By David Skolnick
With two forced retirements because of the state’s age restriction on jurists, voters will select two new members to the Ohio Supreme Court in this election.
Judge Pat Fischer of the 1st District Court of Appeals in Hamilton County is facing Judge John P. O’Donnell of Cuyahoga County Common Pleas Court for one seat, currently held by Justice Judith A. Lanzinger.
The other race pits Judge Pat DeWine of the 1st District Court of Appeals against Judge Cynthia Rice of the Warren-based 11th District Court of Appeals. Justice Paul E. Pfeifer currently has that position.
Justices Lanzinger and Pfeifer can’t run for re-election because the state restricts judges who are at least 70 years old from running for another term.
Although judicial candidates don’t run with political party labels in the general election, they do in the primary and are still backed by parties in the general. Judges Fischer and DeWine are Republicans, and Judges O’Donnell and Rice are Democrats.
Also, Chief Justice Maureen O’Connor, a Republican, is running unopposed.
Judge Fischer, of Cincinnati, an appellate court judge first elected in 2010, said he has “more civil trial experience than anyone else” running for the open seats, having argued cases in Los Angeles, Dallas, Denver and New York as an attorney before he became a judge.
Judge O’Donnell, of Lakewood, a common pleas judge from 2002 to 2005 and then since 2007, said he’s handled more than 200 criminal and civil trials that “gives me a perspective that others on the court don’t have.”
Regarding Judge Fischer, Judge O’Donnell said he’s “never presided over a trial in a criminal court, presided over a trial in a civil case, never had to personally sentence a person. Judge Fischer’s experience is redundant to what’s already on the court.”
In response, Judge Fischer said, “The premise I keep hearing is I have no trial experience. I have [civil] trial experience. [Judge O’Donnell] has no appellate experience – zero. I don’t buy the premise of the whole thing. His experience is in one county. Mine is all over the country. The court needs someone with broad experience, not narrow.”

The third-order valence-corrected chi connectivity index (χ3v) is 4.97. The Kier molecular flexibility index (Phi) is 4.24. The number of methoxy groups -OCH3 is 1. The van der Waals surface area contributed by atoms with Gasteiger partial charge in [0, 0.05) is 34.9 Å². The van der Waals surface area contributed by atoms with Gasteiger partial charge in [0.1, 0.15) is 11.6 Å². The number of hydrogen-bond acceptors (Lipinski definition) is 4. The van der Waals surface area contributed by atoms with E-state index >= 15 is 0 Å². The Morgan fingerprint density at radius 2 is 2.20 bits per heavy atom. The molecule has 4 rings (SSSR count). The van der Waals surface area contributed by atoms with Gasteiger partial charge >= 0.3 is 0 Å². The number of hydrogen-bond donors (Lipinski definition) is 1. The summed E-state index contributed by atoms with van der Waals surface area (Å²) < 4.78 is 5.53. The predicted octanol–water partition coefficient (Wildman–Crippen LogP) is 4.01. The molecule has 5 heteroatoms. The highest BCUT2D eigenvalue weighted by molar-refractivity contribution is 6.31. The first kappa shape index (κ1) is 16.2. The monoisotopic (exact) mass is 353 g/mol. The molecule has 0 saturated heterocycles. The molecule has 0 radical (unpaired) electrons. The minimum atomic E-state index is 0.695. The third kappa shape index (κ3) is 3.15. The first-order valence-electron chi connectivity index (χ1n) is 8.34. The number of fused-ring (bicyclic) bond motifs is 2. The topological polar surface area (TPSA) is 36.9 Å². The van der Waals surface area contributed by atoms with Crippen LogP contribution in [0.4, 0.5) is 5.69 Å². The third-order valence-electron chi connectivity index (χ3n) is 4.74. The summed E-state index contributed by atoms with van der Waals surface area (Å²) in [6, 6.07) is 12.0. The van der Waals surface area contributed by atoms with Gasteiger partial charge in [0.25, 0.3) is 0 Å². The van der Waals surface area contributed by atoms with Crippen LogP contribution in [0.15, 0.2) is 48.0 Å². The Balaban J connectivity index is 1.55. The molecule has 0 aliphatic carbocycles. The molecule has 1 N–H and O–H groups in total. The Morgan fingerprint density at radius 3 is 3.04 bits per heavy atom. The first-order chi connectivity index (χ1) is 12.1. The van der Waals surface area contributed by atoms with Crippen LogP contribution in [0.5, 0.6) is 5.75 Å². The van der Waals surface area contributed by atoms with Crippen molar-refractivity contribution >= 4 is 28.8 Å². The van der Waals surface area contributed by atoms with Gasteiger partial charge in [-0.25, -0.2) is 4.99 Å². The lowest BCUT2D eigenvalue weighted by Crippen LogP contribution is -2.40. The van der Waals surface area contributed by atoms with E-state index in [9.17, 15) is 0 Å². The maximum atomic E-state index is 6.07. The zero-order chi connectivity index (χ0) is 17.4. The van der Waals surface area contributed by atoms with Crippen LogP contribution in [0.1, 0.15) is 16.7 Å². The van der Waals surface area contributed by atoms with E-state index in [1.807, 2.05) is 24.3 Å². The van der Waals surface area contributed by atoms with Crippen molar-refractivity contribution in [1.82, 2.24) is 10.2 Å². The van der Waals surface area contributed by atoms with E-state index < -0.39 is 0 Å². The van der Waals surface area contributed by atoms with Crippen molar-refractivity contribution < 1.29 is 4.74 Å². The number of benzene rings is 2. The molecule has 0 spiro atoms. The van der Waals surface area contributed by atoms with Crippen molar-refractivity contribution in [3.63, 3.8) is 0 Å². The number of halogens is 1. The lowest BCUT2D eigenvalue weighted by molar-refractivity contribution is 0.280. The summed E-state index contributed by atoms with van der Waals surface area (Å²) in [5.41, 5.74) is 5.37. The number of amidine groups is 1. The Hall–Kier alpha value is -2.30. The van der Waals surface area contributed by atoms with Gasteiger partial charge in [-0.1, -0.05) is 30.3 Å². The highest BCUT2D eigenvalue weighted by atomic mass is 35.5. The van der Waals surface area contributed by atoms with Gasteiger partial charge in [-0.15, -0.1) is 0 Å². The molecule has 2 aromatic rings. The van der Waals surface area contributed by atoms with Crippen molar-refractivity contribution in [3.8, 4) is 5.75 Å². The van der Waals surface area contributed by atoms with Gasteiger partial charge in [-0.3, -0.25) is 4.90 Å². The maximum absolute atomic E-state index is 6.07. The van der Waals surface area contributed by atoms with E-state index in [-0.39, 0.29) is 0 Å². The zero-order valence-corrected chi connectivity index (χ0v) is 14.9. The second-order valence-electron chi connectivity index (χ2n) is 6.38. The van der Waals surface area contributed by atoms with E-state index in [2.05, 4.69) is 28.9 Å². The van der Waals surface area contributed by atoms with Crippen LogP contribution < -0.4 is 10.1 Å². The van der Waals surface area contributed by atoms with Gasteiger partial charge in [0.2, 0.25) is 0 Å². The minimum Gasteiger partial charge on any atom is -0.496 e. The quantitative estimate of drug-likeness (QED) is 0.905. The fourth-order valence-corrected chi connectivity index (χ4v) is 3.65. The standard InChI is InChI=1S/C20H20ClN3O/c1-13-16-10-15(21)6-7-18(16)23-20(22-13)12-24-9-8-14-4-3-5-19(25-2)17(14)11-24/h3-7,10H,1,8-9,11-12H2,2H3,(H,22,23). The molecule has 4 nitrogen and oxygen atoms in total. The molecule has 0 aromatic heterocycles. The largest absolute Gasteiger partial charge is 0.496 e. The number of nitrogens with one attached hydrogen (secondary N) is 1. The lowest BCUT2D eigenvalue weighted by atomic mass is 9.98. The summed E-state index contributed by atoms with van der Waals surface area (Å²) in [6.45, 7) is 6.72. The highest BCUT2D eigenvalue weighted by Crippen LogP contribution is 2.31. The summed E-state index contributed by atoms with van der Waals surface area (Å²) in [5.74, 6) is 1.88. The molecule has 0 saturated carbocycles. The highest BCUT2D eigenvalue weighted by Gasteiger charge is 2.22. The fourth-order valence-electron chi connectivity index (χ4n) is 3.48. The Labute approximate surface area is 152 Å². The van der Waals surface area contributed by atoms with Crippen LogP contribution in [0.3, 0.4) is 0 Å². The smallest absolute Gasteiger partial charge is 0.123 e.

Judge Fischer said he follows a “strictly conservative judicial philosophy” and does “not legislate from the bench on any decisions.”
If elected, Judge Fischer said he would eliminate waste as he has done on the court of appeals and would push the Supreme Court to mandate that all rule changes include a published cost compared with a benefits analysis so the public can see the impact before changes are made.
Judge O’Donnell said his experience on the busiest civil and felony criminal court in the state allows him to bring a “fresh and creative perspective on the important issues considered by the Supreme Court.”
If elected, he said he would make sure the state’s top court is open to everyone, and he has never shied away from making tough decisions. Judge O’Donnell said the court’s role is to check and balance the other two government branches.
The Ohio State Bar Association highly recommended Judges Fischer and Rice, recommended Judge O’Donnell and “not recommended” Judge DeWine.
Judge DeWine, of Cincinnati, called the OSBA system “a very flawed process” and that “no one in this race has more appellate experience than me.”
Judge Rice, of Brookfield, said she went through a federal background check as an assistant U.S. attorney, and the OSBA review “was about as thorough” a process.
“I don’t think the system is flawed at all,” she said. “It’s very impressive.”
Another issue in this race is Judge DeWine’s father is the state’s attorney general.
Judge DeWine said, if elected, he would recuse himself from cases brought to the Supreme Court by his father, but he’s received ethics advice that he doesn’t have to do so for cases brought by the AG’s office.
Judge Rice disagrees, saying, “I believe there is a conflict. It’s troublesome that someone wouldn’t see that conflict.”
Judge DeWine said, “The breadth and depth of my experience, combined with my strong commitment to public service, underscore my qualifications for a seat on the Ohio Supreme Court.”
He said he’s the only judge to serve on the trial and appellate benches. He spent four years as a Hamilton County Common Pleas Court judge and has been on the 1st District Court of Appeals since March 2013.
Judge Rice points to her experience as a difference maker on the court. She is a former federal prosecutor, Trumbull County assistant prosecutor and appeals court judge since 2003.
“Presently, none of the current justices have an extensive background in criminal law and procedure,” she said.